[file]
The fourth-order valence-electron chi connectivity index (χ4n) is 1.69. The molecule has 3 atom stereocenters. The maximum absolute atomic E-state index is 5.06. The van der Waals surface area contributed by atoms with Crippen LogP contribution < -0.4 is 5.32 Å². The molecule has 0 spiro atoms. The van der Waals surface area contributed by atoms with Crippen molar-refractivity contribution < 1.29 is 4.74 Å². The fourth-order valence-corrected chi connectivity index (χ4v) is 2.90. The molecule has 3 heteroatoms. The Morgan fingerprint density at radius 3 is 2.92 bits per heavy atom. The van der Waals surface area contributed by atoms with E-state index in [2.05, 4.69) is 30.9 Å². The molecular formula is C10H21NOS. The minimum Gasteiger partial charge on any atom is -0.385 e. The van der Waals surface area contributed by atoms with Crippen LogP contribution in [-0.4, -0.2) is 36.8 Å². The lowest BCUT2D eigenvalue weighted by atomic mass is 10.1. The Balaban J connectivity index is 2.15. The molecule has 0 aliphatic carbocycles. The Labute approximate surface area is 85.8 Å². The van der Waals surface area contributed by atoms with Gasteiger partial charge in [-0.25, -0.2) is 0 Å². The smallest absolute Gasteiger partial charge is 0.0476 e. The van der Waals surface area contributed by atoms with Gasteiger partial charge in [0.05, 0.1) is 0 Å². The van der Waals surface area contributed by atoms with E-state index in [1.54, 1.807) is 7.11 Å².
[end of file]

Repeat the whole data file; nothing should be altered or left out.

The fourth-order valence-electron chi connectivity index (χ4n) is 1.69. The molecule has 3 atom stereocenters. The maximum absolute atomic E-state index is 5.06. The van der Waals surface area contributed by atoms with Crippen LogP contribution < -0.4 is 5.32 Å². The molecule has 0 spiro atoms. The van der Waals surface area contributed by atoms with Crippen molar-refractivity contribution < 1.29 is 4.74 Å². The fourth-order valence-corrected chi connectivity index (χ4v) is 2.90. The molecule has 3 heteroatoms. The Morgan fingerprint density at radius 3 is 2.92 bits per heavy atom. The van der Waals surface area contributed by atoms with E-state index in [2.05, 4.69) is 30.9 Å². The molecular formula is C10H21NOS. The minimum Gasteiger partial charge on any atom is -0.385 e. The van der Waals surface area contributed by atoms with Crippen LogP contribution in [-0.4, -0.2) is 36.8 Å². The lowest BCUT2D eigenvalue weighted by atomic mass is 10.1. The Balaban J connectivity index is 2.15. The molecule has 0 aliphatic carbocycles. The Labute approximate surface area is 85.8 Å². The van der Waals surface area contributed by atoms with Gasteiger partial charge in [-0.25, -0.2) is 0 Å². The smallest absolute Gasteiger partial charge is 0.0476 e. The van der Waals surface area contributed by atoms with Gasteiger partial charge in [0.05, 0.1) is 0 Å². The van der Waals surface area contributed by atoms with E-state index in [1.54, 1.807) is 7.11 Å².